But on the second day in-studio, things didn’t go so hot. “It was fine,” Smith said, sounding less than enthused at the memory. Each contestant had to answer 60 seconds worth of rapid-fire questions. “The stakes were getting higher and higher every day,” she said. Smith drew a question asking who her favorite person was. She answered, with a stutter, that it was “God.” Then, realizing God isn’t actually a person, she named her husband.

Due to a lack of votes, Smith was eliminated the next day. Still, she said she learned a lot from the experience. “If you believe you can do something,” she said, “or you want to push yourself and challenge yourself to do something different, you can do that. It’ll happen. It’ll happen!”

For now, Smith will continue working as a red carpet correspondent for AMC Movie News. Her next step is move to New York City or Los Angeles to continue pursuing her career as a TV features reporter. But there’s more to it than just being a TV journalist. “I want to connect with my audience, engage them and story-tell on multiple platforms,” she said. “I don’t even know if that job exists yet.”

Local Reporter Pitches Herself On ‘Live!’

WAMU’s Markette Smith is a top five finalist in the competition to co-host Live! with Kelly Ripa and this morning she went on the program to make her case as to why she should win.

All five finalists were challenged to stand on the set with nothing other than a cardboard cutout of Ripa to talk to for a full minute. Markette, the lone female in the race, went third and, as she has done since entering the contest, she played up the fact that her birthday falls on the day she’d co-host the show.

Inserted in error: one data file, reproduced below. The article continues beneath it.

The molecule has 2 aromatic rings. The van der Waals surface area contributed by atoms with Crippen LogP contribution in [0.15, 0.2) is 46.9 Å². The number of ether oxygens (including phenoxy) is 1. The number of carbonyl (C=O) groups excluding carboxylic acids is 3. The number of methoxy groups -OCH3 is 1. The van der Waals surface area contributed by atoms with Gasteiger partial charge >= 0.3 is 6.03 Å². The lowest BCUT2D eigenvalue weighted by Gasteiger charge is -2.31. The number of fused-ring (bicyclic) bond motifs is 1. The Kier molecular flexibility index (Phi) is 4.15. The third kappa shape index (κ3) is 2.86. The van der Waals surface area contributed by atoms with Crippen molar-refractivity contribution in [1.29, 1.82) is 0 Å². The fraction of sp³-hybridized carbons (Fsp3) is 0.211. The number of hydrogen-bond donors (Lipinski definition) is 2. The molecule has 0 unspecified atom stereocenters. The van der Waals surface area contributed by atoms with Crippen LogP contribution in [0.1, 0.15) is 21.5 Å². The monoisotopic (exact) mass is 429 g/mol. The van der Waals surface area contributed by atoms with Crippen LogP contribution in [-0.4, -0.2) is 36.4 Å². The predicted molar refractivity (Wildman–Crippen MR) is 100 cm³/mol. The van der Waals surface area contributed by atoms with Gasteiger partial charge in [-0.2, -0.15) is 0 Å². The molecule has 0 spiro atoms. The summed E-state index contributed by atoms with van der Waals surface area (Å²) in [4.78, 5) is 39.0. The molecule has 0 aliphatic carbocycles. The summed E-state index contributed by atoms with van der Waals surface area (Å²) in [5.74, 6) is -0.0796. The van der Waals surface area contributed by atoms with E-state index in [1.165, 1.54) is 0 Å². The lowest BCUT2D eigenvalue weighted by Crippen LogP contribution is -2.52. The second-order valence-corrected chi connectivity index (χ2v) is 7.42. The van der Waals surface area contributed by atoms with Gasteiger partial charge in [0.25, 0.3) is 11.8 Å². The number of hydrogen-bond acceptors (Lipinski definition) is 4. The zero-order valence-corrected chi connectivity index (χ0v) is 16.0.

“If I win it will be the best birthday ever!” Smith said, stumbling over the words a bit before explaining (in the most endearing way), “I’m sorry, I’m nervous!”

In her pitch Smith spoke of her former job as a web producer before following her ambition for television. “It has always been my dream to host a morning talk show,” she gushed. Oh, and did she mention that she’s turning 32 on Tuesday? Smith repeatedly said being on the show with Ripa would make this her best birthday ever. She also said she has been married for four years and that her husband would come along. After her performance, Ripa razzed her for playing “the birthday card.” Still, she was the most down-to-earth of all the contestants, the least awkward and completed the 60-second task, which can’t be said of some of the other contestants who had as many as eight seconds left unused.

Viewers vote for their favorite contestant here. He or she with the least amount of votes will be eliminated tomorrow.

Some reaction from Smith’s fans on Twitter:

  • “Just saw DMV’s own Markette Smith on #LiveWithKelly auditioning for a co host spot. She did good. Loved her energy. Wish her well.”
  • “So far I’m LOVING Markette :) @LiveKelly she’s the only one that really engaged me!”
  • “Yea! Go get ‘em today @super_markette on the Kelly Ripa show!”

Local Reporter Picked To Co-Host ‘Live!’ With Kelly

Markette Smith, correspondent for WAMU radio and entertainment news reporter, has been selected as a top 10 finalist to co-host Live! alongside Kelly Ripa.

On July 3, thousands of contestants were whittled down to the top 25 and Smith was among them. She then had friends and family use social media to spread the word and encourage people to leave a comment on the Live! Facebook page saying “Choose Markette.” Yesterday it was announced Smith was named a top 10 finalist.

Between today and tomorrow at 3 p.m., Smith has to get as many votes as possible on the Live! web page. The five contestants with the most votes travel to New York City to host an entire episode on July 24, which happens to be Smith’s birthday.

You can place your vote here.